Social network helps verifying information
CPOST was founded in 2004 by Dr. Robert Pape, a leading International Relations theorist and professor of political science at the University of Chicago. After 9/11 in 2001, Dr. Pape realized the importance of studying suicide attacks and began collecting data to better understand why terrorism organizations were increasingly using suicide attacks, to devastating effect. He argues suicide terrorism was conducted for strategic purposes, rather than out of passion. Because at the time there was no database of suicide attacks, the absence of data made it difficult to understand why suicide terrorism was on the rise, let alone predict when and where such attacks would take place. Dr. Pape therefore had this idea of creating a dataset of suicide terrorism and setting a standard for reporting such information. When Dr. Pape published the universe of suicide attacks from 1982 to 2001 as an appendix to his 2003 article in the American Political Science Review on the strategic logic of suicide terrorism, it was the first dataset of its kind.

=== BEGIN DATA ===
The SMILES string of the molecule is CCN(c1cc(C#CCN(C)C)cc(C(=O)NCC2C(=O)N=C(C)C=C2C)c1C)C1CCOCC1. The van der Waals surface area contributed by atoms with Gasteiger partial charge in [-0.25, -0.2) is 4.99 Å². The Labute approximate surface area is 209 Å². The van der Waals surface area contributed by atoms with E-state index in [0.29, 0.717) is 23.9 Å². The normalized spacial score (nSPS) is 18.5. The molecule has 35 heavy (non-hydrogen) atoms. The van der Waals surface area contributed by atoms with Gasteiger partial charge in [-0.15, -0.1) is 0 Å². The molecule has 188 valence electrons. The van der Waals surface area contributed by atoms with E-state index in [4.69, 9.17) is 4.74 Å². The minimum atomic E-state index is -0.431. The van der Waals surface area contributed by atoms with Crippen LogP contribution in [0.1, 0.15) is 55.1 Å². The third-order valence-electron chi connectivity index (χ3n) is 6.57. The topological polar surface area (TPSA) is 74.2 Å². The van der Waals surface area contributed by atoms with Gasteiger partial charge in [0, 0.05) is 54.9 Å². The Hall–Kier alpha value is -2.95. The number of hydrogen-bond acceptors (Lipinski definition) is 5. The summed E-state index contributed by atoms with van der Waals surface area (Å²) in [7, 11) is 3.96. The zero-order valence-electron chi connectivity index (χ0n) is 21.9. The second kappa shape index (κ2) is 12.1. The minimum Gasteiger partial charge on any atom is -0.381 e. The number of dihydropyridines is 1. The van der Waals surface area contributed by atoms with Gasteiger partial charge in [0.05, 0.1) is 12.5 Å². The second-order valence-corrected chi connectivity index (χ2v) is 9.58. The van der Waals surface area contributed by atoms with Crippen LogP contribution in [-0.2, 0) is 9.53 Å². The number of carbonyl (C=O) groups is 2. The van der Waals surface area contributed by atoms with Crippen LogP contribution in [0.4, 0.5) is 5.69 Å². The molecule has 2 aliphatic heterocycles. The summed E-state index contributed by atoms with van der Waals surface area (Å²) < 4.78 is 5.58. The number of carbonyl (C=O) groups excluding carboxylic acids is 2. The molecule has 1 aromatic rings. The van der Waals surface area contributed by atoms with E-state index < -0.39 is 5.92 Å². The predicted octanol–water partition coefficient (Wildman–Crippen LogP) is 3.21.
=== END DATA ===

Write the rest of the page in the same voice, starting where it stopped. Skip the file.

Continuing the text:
According to Dr. Ruby, the database now contains the universe of suicide attacks in 40 countries from 1982 to February 2015. Each attack includes data on the target, the group responsible, and biographic data on the bombers who carried it out. Since 2008, all the contents have been available online and for free to the global community through CPOST’s website. CPOST has a data collecting team with around 10 people and 3 data managers. All the data collecting researchers and analysts are students from the University of Chicago, each researcher has a different region of the world to track, seeking information on whom the terrorists were attacking, how many people were killed, and where the attack was taking place. Data collection begins two weeks after the end of the target month. The entire process -- from collection to verification -- takes about a month. Data managers are advanced undergraduates with at least two-year extensive experience at CPOST, they are in charge of coordinating data collecting and review each attack.